No Contest

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I generally find myself reading books that have been published recently since so many are published daily, but over the summer I went back to read a 1986 classic by Alfie Kohn called No Contest: The Case Against Competition. While the second edition was published in 1992, there has been very little discussion of the book recently. That is surprising because Kohn presents an argument that is very provocative and controversial, and would have a profound impact on K-12 education.

Cover of

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Briefly, Kohn’s thesis is that our entire culture of competition is destructive to child development, and stunts the growth of intrinsic motivation. He cites numerous studies in which students that were given a carrot for completing a project produced inferior work in comparison with those students having no external incentives. Kohn is well aware of the role of sports in the lives of our students, and makes the arguable point that competitive sports is only advantageous for the best athletes while the rest of the competitors are hurt by competition. He does say that the focus of sports should be on personal excellence rather than winning.

After completing the book, I found myself torn. Kohn’s arguments are very convincing and well-presented (some critics argue his conclusions go beyond the data), but they fall short in the litmus test of reality. What would it take to alter the values of an entire society? Even if we agreed that eliminating a culture of competition would improve the human condition, how would we get there? One major premise of our schools is that individuals should strive to do better than other students because getting ahead leads to success. How do we alter our beliefs and commit to personal excellence of the kind that Malcolm Gladwell describes?

More importantly, why did Kohn’s book fade into oblivion when he had identified a fundamental cultural bias that, according to him, is destructive to child development and adult happiness? Why did innovative educators not embrace Kohn’s proposal and test it on a somewhat limited scale. From my brief research, it appears that there were very few initiatives in schools that produced any significant results, and a few initiatives died due to parental pressure to maintain a competitive environment. I hope some of you will read the book, and think carefully about he implications of Kohn’s proposals.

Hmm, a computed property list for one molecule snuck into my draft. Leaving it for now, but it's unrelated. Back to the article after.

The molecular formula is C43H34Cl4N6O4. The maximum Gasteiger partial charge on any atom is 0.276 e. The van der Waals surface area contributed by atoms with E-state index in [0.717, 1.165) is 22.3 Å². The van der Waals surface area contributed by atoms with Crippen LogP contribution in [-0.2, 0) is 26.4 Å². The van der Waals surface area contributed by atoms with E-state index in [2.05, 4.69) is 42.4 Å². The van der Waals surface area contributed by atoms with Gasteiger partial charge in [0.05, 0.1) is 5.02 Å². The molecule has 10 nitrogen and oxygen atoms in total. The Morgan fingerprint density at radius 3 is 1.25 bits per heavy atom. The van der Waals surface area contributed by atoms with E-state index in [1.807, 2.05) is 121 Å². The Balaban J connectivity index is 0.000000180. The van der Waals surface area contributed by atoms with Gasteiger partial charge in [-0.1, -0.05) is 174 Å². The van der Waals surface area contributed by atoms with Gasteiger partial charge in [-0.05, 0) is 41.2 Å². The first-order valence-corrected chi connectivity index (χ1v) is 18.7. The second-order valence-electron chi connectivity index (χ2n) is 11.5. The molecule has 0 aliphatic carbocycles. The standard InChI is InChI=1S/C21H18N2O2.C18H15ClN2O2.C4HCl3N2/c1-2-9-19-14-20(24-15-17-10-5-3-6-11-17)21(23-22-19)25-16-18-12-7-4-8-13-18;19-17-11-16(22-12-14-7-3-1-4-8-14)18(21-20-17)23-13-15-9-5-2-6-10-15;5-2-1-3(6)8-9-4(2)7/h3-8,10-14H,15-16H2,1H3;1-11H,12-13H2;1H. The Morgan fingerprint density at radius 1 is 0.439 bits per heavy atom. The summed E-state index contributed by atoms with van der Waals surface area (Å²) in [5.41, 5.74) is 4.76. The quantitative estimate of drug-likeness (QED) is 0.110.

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Summertime… à la “Porgy and Bess”

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“Summertime — and the living is easy….” Oh, the life of a teacher/instructional technologist when school is not in session! Or is it? As we move into the last month of the traditional summer break, I can reflect on whether my summer has been easy. So far, I have prepared and taught two week-long workshops, attended and presented at a technology conference, helped pack and move two children from one state to another, and begun to prepare for the fall. When does the fall begin? August 20, when our school launches a large professional development program called Choate iPadU. On that day, we begin two weeks of workshops designed to prepare faculty for the iPad program that begins when our students return to school. So, I am working diligently on the curriculum, and trying to incorporate it into iTunesU, a platform with which I was relatively unfamiliar until a week ago. In addition I am reviewing and enhancing a new World History curriculum developed by a few of my colleagues, preparing for an evaluation of Learning Management Systems, developing an ongoing professional development and support plan for the iPad program, retooling the courses I will teach this fall, and getting a head start on college recommendations for my students, Other than teaching classes, grading student work, and attending meetings, a good number of days are not that different than a typical day during the school year. 

That’s really the point regarding most teachers I know (public and private schools). Summers are not quite the two month vacation the general public and the traditional media might imagine. The craft of teaching (it is a craft, not a science) is far more challenging than many outsiders think. During the school year, days are long and exhausting. They extend well beyond the class day. In the summer, the days are different, but many are equally busy in different ways. Summer is the time for rejuvenation, retooling, learning new ways to improve teaching and learning, and to enable some downtime. Rest means less stress, and that means better thinking and ideas. So the living may not always be easy in the summertime, but it does provide a pace that is conducive to the kind of work that helps teachers to hone their craft. Some easy living is in order for all fo us, but most of the summertime is preparation for another challenging and fulfilling year.

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